Ancram’s Thomas Dias; Canaan’s Richard Keaveney; Chatham’s Jesse DeGroodt; Claverack’s James Keegan; Clermont’s Raymond Staats; Copake’s Reginald Crowley; Gallatin’s Lynda Scheer; Germantown’s Roy Brown; Ghent’s Lawrence Andrews; Greenport’s John Rutkey Sr.; Hillsdale’s Arthur Baer; Hudson’s 4th Ward-William Hughes, 5th Ward -Bart Delaney; Kinderhook’s Douglas McGivney; Livingston’s Philip Williams; New Lebanon’s Margaret Robertson; Stockport’s Leo Pulcher; Stuyvesant’s Valerie Bertram; Taghkanic’s Elizabeth Young. The same group voted for the transfer tax, except for Hudson’s William Hughes, who voted against.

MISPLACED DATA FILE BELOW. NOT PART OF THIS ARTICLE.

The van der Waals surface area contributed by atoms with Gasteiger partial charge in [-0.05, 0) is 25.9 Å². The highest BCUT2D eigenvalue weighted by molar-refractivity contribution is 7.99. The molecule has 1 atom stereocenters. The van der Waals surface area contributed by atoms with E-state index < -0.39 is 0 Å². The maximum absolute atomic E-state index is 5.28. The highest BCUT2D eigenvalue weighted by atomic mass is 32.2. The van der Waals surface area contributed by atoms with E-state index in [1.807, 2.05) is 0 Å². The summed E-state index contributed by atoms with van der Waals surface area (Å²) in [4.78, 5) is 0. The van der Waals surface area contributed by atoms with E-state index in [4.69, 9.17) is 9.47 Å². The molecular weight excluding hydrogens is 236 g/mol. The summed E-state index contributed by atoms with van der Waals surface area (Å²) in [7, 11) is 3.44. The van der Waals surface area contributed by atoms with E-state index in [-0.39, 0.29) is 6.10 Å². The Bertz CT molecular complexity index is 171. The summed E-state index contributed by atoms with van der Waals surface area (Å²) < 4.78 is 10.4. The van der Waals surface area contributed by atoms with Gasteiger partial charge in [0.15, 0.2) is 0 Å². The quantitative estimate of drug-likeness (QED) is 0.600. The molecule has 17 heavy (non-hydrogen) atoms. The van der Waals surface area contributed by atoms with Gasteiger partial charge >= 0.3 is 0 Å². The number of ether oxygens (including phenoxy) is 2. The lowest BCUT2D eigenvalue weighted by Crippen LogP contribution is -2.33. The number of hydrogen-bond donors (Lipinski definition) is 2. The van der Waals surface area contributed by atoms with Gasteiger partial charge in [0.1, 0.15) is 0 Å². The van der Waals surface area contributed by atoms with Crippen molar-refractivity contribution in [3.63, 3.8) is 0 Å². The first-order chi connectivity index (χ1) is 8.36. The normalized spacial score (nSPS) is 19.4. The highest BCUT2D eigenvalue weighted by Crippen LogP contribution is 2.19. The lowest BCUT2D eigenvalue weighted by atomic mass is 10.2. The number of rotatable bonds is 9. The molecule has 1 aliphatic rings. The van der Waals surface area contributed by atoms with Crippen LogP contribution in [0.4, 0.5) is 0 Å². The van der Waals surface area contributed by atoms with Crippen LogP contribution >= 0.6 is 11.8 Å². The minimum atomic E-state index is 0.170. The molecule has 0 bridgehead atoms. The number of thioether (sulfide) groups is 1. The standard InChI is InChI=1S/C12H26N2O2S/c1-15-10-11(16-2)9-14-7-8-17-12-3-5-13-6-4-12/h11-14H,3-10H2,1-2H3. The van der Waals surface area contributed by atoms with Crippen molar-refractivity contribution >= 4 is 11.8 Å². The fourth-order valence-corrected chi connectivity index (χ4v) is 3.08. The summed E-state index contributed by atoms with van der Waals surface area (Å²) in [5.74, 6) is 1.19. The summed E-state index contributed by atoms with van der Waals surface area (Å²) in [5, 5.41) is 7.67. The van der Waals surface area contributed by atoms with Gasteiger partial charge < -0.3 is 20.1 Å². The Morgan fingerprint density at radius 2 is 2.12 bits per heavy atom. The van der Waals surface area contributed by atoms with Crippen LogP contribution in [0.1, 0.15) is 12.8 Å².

Today’s local headlines

Brown replaces Scheer as deputy on county board
From Parry Teasdale in The Columbia Paper

HUDSON — Chairman of the Columbia County Board of Supervisors Art Baer (R-Hillsdale) shuffled the leadership of the board, with Germantown Supervisor Roy Brown (R) replacing Gallatin Supervisor Lynda Scheer, as a deputy chairman of the board. Baer’s announcement of the move Friday said that Ms. Scheer resigned from the post “for personal reasons.” Brown stood with Baer on his controversial plan to buy the Ockawamick School building on Route 217 in Claverack and, initially, move much of the Department of Social Services there from Hudson. The change takes effect September 1.

Copake board finds ways to agree except on the deficit
From Diana Valden in The Columbia Paper